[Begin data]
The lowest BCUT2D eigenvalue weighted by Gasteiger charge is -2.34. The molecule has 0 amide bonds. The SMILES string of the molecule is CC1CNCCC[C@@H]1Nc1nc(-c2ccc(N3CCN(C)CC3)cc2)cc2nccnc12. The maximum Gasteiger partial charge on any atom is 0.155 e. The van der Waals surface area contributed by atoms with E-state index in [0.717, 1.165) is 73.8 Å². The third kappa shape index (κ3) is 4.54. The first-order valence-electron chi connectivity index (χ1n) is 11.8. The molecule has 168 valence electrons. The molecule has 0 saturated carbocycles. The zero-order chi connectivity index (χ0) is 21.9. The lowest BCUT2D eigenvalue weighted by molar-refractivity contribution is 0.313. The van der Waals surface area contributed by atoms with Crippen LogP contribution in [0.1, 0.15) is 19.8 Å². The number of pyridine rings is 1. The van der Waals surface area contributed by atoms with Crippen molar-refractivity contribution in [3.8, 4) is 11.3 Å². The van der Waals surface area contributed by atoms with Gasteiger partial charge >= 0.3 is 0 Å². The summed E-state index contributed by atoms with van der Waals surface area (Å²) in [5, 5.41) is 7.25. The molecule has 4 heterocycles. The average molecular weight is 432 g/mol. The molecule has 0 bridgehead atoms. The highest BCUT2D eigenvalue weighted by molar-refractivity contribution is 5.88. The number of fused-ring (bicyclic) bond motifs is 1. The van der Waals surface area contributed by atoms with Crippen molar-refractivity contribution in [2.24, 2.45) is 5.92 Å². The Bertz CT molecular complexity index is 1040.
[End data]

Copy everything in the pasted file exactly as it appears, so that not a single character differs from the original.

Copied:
The lowest BCUT2D eigenvalue weighted by Gasteiger charge is -2.34. The molecule has 0 amide bonds. The SMILES string of the molecule is CC1CNCCC[C@@H]1Nc1nc(-c2ccc(N3CCN(C)CC3)cc2)cc2nccnc12. The maximum Gasteiger partial charge on any atom is 0.155 e. The van der Waals surface area contributed by atoms with E-state index in [0.717, 1.165) is 73.8 Å². The third kappa shape index (κ3) is 4.54. The first-order valence-electron chi connectivity index (χ1n) is 11.8. The molecule has 168 valence electrons. The molecule has 0 saturated carbocycles. The zero-order chi connectivity index (χ0) is 21.9. The lowest BCUT2D eigenvalue weighted by molar-refractivity contribution is 0.313. The van der Waals surface area contributed by atoms with Crippen LogP contribution in [0.1, 0.15) is 19.8 Å². The number of pyridine rings is 1. The van der Waals surface area contributed by atoms with Crippen molar-refractivity contribution in [3.8, 4) is 11.3 Å². The van der Waals surface area contributed by atoms with Gasteiger partial charge >= 0.3 is 0 Å². The summed E-state index contributed by atoms with van der Waals surface area (Å²) in [5, 5.41) is 7.25. The molecule has 4 heterocycles. The average molecular weight is 432 g/mol. The molecule has 0 bridgehead atoms. The highest BCUT2D eigenvalue weighted by molar-refractivity contribution is 5.88. The number of fused-ring (bicyclic) bond motifs is 1. The van der Waals surface area contributed by atoms with Crippen molar-refractivity contribution in [2.24, 2.45) is 5.92 Å². The Bertz CT molecular complexity index is 1040.